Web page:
Consortium clinches massive Senqu Bridge contract

LEMOHANG TŠEHLA

MASERU – The three-year construction of the 825m long and 90m high Senqu Bridge is set to commence soon, this after the Lesotho Highlands Development Authority (LHDA) awarded the M2 billion construction contract to a multi-national consortium. The LHDA has selected Italy-based Webuild; South African companies – Raubex Construction (Pty) Ltd and Enza Construction (Pty) Ltd; and, Sigma Construction (Pty) Ltd from Lesotho to partake in this construction.

Moreover, the sub-contractors include the South African firms; EXR Construction (Pty) Ltd and Post Tensioning and Structural Solutions (Pty) Ltd; as well as Austria’s Sliding Construction and France-based company, Freyssinet International et Cie. The WRES Joint Venture includes South African, Lesotho and international companies as per the requirements of the Lesotho Highlands water Project (LHWP) Phase II Agreement.

According to the LHDA, Senqu Bridge will be the first extradosed bridge in Lesotho which is larger than the Mphorosane Bridge on the Malibamatšo River and which also spans the Katse Dam and was constructed under Phase I of the Lesotho Highlands Water Project (LHWP). Furthermore, it is also the largest of the three bridges that will be constructed under Phase II to span the Polihali Reservoir. The bridge design has taken into consideration the Mokhotlong highlands’ long, cold and harsh winter conditions. “Experience and expertise are crucial in delivering a sophisticated, technically challenging project of this kind, which will be a first for the LHWP and Lesotho”, said Ntsoli Maiketso, Phase II Divisional Manager.

He added: “With its unique features, the Senqu Bridge will not only form part of the safe and efficient road infrastructure network constructed under Phase II but will be a major tourist attraction contributing to long-term benefits in stimulating sustainable economic growth.” The Polihali reservoir in the valleys and tributary catchments of the Senqu, Khubelu, Mokhotlong, Moremoholo and Sehong-hong rivers, which will be formed by the construction of the Polihali Dam, will have a surface area of approximately 5 000 hectares.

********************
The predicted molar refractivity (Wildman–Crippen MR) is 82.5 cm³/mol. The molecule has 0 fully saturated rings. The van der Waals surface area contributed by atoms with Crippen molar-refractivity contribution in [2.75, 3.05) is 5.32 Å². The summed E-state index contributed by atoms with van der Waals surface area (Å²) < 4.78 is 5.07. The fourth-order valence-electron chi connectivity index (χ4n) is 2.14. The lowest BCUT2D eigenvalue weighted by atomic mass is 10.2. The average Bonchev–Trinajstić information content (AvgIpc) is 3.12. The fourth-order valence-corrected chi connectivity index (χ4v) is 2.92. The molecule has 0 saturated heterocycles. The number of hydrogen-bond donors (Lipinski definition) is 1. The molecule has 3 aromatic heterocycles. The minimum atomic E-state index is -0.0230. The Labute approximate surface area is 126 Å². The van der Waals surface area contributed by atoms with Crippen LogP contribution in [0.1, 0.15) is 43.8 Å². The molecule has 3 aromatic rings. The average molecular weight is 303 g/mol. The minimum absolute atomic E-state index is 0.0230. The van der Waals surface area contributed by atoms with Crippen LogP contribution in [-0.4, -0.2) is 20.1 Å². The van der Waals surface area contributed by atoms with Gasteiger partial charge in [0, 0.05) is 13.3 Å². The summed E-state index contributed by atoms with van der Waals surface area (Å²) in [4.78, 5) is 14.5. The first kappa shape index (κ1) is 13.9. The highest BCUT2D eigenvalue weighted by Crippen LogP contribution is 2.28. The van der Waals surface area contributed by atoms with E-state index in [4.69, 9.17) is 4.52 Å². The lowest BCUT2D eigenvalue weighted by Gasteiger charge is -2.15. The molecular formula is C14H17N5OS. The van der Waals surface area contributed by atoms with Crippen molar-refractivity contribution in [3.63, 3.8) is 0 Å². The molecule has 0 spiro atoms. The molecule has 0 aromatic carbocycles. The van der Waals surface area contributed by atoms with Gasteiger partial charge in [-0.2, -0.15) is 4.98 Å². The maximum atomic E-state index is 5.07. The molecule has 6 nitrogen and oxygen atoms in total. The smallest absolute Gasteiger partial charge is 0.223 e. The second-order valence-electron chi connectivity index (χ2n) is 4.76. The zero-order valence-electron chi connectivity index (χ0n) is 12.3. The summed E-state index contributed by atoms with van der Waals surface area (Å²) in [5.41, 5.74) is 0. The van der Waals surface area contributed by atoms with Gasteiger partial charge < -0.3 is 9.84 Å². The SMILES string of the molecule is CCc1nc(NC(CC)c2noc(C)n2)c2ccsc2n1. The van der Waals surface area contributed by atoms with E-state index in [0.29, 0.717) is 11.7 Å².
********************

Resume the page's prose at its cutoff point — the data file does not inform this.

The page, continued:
Besides the three major bridges, the restoration of access across the reservoir also entails the construction of new approach road sections to the bridges that tie into the exiting A1 road. The A1 is the main road between the Mokhotlong district in the mountainous north-east of the country and the capital, Maseru. Work on the bridge design commenced in 2018, led by Zutari, formerly Aurecon Lesotho. It is said that Zutari also designed the Mabunyaneng and Khubelu bridges, the other two major bridges to be constructed under Phase II.

The tender for the construction of these two bridges is currently under evaluation and Zutari will also supervise the construction of the three bridges. Due to the deep valley and the terrain of the area, the deck will be constructed incrementally from both abutments. This construction method will minimise disturbance to the surrounding work area and increase workers’ safety.

An in-situ segment midspan of the centre span will connect the two parts to form a continuous deck. The pier shape is ideal to be constructed with sliding formwork. Phase II of the the Lesotho Highlands Water Project entails construction of the Polihali Dam, the 38km Polihali Transfer Tunnel transfer tunnel, the associated infrastructure and a hydropower scheme at Oxbow. It builds on the successful completion of Phase I in 2003.

The LHWP delivers water to the Gauteng region of South Africa and utilises the water delivery system to generate hydroelectricity for Lesotho. The Phase II will increase the current supply rate of 780 million cubic meters per annum incrementally to more than 1 270 million cubic meters per annum. At the same time, it will increase the quantity of electricity generated in Lesotho and is a further step in the process of securing an independent electricity source to meet Lesotho’s domestic requirements and reduce the country’s dependence on imported energy.

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